Brazilian Free-Tailed Bat

Brazilian Free-Tailed Bat (Tadarida brasiliensis, also known as the Mexican Free-Tailed Bat.

Brazilian Free-Tailed Bat
Image Copyright (c) Merlin D. Tuttle

Description: Body length about 3.4-4.3″, with a 12-14″ wingspan. The fur is uniformly dark brown or dark grey. The tail extends beyond the tail membrane between hind feet. Long narrow wings provide for fast flight.

Range: Migratory. Found from central North America to northern South America.

Habitat: Form large colonies in caves, buildings, under roof tiles and under bridges.

Diet: Forages mainly on moths. A farmer’s friend eating moths whose larva eats crops. Feed on migratory moths at very high altitude, up to 10,000 feet. Also eats flying ants, weevils, stink-bugs and ground beetles.

Behavior: Emerge at sunset in columns. Young left in large group. Each mother gives birth to one pup which she finds and nurses among the many young. Able to fly at about 5 weeks. Lifespan about 15 years. Predators include Red-tailed Hawk and other birds of prey, as well as cats and dogs which locate roosts and wait for emergence.

Risks: Colonies once numbering in the millions have been dramatically reduces in size due to human disturbance and habitat destruction of caves as well as problems with pesticide poisoning and deliberate eradication attempts.

Pallid Bat

Pallid Bat (Antrozous pallidus).

Pallid Bat
Image Copyright (c) Merlin D. Tuttle

Description: Body length about 3.6 to 5.3″, with a 15-16″ wingspan. Beige fur above, almost white below. Broad wings. Has very big pale ears and good vision. Musk gland.

Range: Across much of west North American from British Colombia to west Texas, Baja and Central Mexico.

Habitat: Grasslands and deserts. Roosts in rock crevices, caves, mine shafts, under bridges, in buildings and tree hollows. Some hibernate; many remain active all year in low to mid-elevations.

Diet: Crickets, scorpions, beetles, grasshoppers, various other insects. Feed primarily on the ground as well as gleaning from leaves. With its large ears, it can hear the footsteps of insects on the ground, and then swoops down to grab them. Immune to scorpion venom.

Behavior: Emerges about an hour after sunset. Eat, then go to night roosts to digest food, then will hunt again before dawn. Roosts in small colonies of about 12 to 100 bats. Forms nursery colonies, bears one or two pups each year, which nurse 6-8 weeks. Able to fly at about 6 weeks. Lifespan in wild unknown, have lived 9 years in captivity.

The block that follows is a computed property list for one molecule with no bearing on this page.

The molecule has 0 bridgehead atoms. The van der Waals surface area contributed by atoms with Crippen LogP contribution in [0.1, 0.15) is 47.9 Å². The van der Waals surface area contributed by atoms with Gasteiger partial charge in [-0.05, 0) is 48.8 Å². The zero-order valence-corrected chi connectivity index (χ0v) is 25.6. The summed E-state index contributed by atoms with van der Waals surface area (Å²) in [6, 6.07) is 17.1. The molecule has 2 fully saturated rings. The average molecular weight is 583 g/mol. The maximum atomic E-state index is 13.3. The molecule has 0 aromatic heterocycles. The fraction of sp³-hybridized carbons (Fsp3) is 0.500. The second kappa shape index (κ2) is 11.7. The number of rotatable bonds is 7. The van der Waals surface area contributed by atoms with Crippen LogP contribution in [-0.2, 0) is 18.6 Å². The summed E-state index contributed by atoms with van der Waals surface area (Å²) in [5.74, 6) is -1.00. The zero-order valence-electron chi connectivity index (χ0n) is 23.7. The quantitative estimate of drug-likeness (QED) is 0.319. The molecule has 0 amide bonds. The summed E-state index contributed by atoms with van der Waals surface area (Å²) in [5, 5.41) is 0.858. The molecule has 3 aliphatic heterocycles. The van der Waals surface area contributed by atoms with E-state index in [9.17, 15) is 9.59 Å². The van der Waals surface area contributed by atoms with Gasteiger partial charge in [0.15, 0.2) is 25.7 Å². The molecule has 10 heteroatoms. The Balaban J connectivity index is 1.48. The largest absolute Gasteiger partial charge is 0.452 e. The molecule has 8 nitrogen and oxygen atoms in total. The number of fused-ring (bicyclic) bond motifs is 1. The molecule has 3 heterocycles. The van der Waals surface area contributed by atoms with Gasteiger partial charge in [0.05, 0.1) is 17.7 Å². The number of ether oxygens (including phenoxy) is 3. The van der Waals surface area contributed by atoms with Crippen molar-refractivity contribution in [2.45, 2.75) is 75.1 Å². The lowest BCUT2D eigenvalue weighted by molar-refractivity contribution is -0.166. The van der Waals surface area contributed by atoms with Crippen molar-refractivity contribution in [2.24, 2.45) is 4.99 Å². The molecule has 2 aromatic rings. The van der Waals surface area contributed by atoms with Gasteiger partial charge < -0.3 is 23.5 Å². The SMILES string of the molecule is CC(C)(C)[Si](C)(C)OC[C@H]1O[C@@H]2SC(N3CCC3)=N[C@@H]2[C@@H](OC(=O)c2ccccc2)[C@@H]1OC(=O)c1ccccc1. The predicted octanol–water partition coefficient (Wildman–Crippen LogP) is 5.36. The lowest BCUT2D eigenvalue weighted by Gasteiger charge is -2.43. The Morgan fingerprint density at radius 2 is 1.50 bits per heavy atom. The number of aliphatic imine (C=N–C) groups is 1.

Risks: Maternal colonies and hibernating bats sensitive to disturbance. Loss or modification of foraging habitat, esp. urban development. Species of Special Concern in California

Bat Terminology

Mexican Free-Tailed BatDefinition of terms when describing bats:

Calcara cartilaginous structure protruding from the ankle supports the back edge of the interfemoral membrane. The interfemoral membrane acts as a rudder and also reduces oscillations of the body through each wing-beat cycle

Forearm: longest bone in arm, with hook-like thumb at one end.

Keel: flap of skin on edge of tail which is a distinctive projection of the calcar. See photo of keel and calcar at: University of Michigan Museum of Zoology

Total lengthmeasured from nose tip to tail tip.

Premolars: are the teeth with points, just behind the canine. Molars are further back and are relatively flat.

Tragus: a projection surrounded by external ear flap, often stiffened with cartilage. Ours is a little blunt one, in front, center of ear, forming front of entrance to ear canal.

 

Big Brown Bat

Big Brown Bat (Eptesicus fuscus)

Big Brown Bat
Image Copyright (c) Merlin D. Tuttle

Description: Body length about 3.4-5.4″, with a 13-16″ wingspan. Uniformly brown fur.

Range: Range: Very common bat in North America.

Habitat: Usually roost in old buildings, barns, behind shutters or in hollow trees. Often fly around city lights feeding on insects attracted to the light. Hibernate in cool, dry areas.

Diet: Beetles, ants, flies, leafhoppers, mayflies. Consume many agricultural pests. Often eat the equivalent of their body weight in insects each night.

Behavior: Emerge about 20 minutes after sunset. Often give birth to twins. Fly at 3-4 weeks of age. Hibernation can use up to 1/3 of body weight. Predators include hawks and Great Horned Owls. Lifespan about 19 years.

Risks: Roost disturbance during hibernation can cause starvation.

California Myotis

California Myotis (Myotis californicus)

California Myotis
Image Copyright (c) Merlin D. Tuttle

Description: Body length about 2.8-3.7″, with an 11-13″ wingspan. Light tan to black dull fur. Keeled calcar, Forearm less that 35 mm. One of the smallest of our bats.

Range: West coast of North America from Alaska to southern Mexico. Low elevations, not in interior mountains. Common in riparian area. Many may not hibernate.

Habitat: Day roosts in crevices, under bark, rock outcroppings, hollow trees, behind signs or in caves and mines. Hunts mostly over the water and along the forest edge.

Diet: moths, mosquitoes, flies and beetles.

Behavior: Peak activity about 1 hour after sunset. Special storage of fat on back may be converted to heat during cold periods. Mothers give birth to one pup. Young fly at 4 weeks. Females roost alone or form small maternity colonies. Lifespan 15 years or more.

Risks:

Yuma Myotis

Yuma Myotis (Myotis yumanensis)

Yuma Myotis
Image Copyright (c) Merlin D. Tuttle